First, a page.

Annual Fees: This might not be the most controversial topic you can think of, but you’re sure to start a heated debate when asking credit card users if it’s worth paying a fee. just to use a card.
Some people refuse to pay annual fees whatsoever on the principal. Others do the math and swear that the rewards and perks offered by their expensive premium cards easily justify the annual fee. Who is right?
Is the annual fee worth it on a credit card?
I’ve been studying and writing about credit cards since 2008, and currently have 17 active accounts, split roughly evenly between those with and without annual fees. Let me settle this matter once and for all.
There is no denying that many credit cards have annual fees that may be worth paying. But whether the fees are worth it or not is totally dependent on your circumstances and spending habits.
When you can receive additional rewards and benefits (beyond those offered by a no-annual fee card) worth more than the cost of the annual fee, you’re better off paying the annual fee. That’s not to say that everyone should have a credit card with an annual fee, however. Let’s look at a simple example to demonstrate when a card’s annual fee is (and isn’t) worth it.
American Express Blue Cash: annual fee or no annual fee?
American Express offers two versions of its Blue Cash credit card. The Blue Cash Everyday card has no annual fee and offers 3% cash back at U.S. supermarkets (up to $ 6,000 per year, then 1%), 2% cash back at stations – US service and some US department stores, and 1% cash back on all other purchases.
The other version of the map, Favorite Blue Silver, has an annual fee of $ 95 (waived the first year), but offers much higher cash back rates. It gives 6% cash back in US supermarkets (also up to $ 6,000 per year, then 1%), 6% cash back on some US streaming subscriptions (including Netflix, Disney +, and Apple Music), 3% return on US transit and gas station purchases, and 1% elsewhere. See prices and fees. Conditions apply *
If you used the no-cost Blue Cash Everyday and spent $ 300 per month in US supermarkets, you would earn $ 108 in cash every year. But you would earn $ 216 in cash if you made the same grocery purchases with the Blue Cash Preferred card instead.
By choosing Blue Cash Preferred, you’ll still earn $ 13 upfront on groceries, once you factor in the card’s $ 95 annual fee. That’s before considering the 3% cash back offer at U.S. gas stations and on transit purchases, compared to 2% for Blue Cash Everyday. You also earn extra cash back with the Blue Cash Preferred card offer of 6% cash back on select streaming subscriptions, compared to just 1% with Blue Cash Everyday.
So in this case, anyone who spends $ 300 a month or more on groceries is leaving money on the table by not choosing Blue Cash Preferred and paying the annual fee of $ 95.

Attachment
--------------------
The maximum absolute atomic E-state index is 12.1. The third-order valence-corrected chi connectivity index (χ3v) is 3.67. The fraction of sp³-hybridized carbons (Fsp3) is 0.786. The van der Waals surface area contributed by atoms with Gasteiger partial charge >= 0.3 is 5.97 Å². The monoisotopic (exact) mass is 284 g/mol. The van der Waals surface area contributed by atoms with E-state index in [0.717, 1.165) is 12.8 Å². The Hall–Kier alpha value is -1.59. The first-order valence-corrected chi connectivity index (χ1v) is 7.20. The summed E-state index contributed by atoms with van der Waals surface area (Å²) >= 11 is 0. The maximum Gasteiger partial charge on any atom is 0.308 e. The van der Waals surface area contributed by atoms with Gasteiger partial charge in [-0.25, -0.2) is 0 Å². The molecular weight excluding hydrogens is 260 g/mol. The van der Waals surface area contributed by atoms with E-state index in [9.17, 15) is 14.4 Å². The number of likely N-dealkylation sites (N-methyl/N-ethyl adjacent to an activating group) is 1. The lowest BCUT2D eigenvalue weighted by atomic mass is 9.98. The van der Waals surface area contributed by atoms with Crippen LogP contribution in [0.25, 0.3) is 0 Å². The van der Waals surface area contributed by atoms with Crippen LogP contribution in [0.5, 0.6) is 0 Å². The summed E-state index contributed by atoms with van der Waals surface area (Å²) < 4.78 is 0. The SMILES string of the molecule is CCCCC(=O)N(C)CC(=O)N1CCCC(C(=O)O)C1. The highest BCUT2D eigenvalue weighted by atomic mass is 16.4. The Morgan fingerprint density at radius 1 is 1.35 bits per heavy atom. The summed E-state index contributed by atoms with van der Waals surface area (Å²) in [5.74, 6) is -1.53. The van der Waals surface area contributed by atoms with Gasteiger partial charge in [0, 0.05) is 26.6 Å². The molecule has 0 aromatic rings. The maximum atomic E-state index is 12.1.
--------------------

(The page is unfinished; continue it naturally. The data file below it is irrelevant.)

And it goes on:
Can an annual fee of $ 550 be worth it?
I had the Chase Sapphire Reserve since its introduction four years ago. Until recently, there was an annual fee of $ 450, but it has been increased to $ 550 this year. Yet I have no intention to cancel this. This is because I earn 3 times the points on all trips and meals, and those points are worth at least 1.5 cents each for rewards.
However, it also offers me an annual travel credit of $ 300, that in 2020 you can also use for gas or grocery purchases. Other benefits include a $ 100 credit towards Global Entry or TSA PreCheck and access to Priority Pass Select airport lounges. It even offers $ 120 in DoorDash credits ($ 60 in 2020 and an additional $ 60 in 2021). Each year, I add up the value I receive from these benefits, and I have little difficulty justifying the payment of the annual membership fee.
When no annual fee cards are best
Keep in mind that most cards that charge an annual fee are rewards credit cards, and they are not suitable for everyone. Those who tend to have a balance should focus on pay off their debt and use a card with the lowest possible interest rate. Since rewards credit cards have higher interest rates than similar cards that don’t offer rewards, a rewards card (with or without fees) will be a bad choice when you have to pay interest.
People with modest spending habits will often find it beneficial to use a card with no annual fee as well. For example, if you only spend $ 150 per month in grocery stores, you might not receive enough extra cash back to justify paying $ 95 per year for Blue Cash Preferred instead of using the card without. Blue Cash Everyday fees.
Finally, there has always been room in my wallet for great cards that just don’t have an annual fee. Currently this includes both the Unlimited freedom hunt and The Blue Business® Plus credit card from American Express.
Conclusion: should you pay an annual fee?
The debate between annual credit cards and no-charge credit cards can become controversial, but different people may have different and equally valid arguments on the opposite sides of the issue. Once you understand when and how it can make sense to pay an annual fee to take advantage of certain rewards and benefits, it will be easier to find the best credit card for your needs.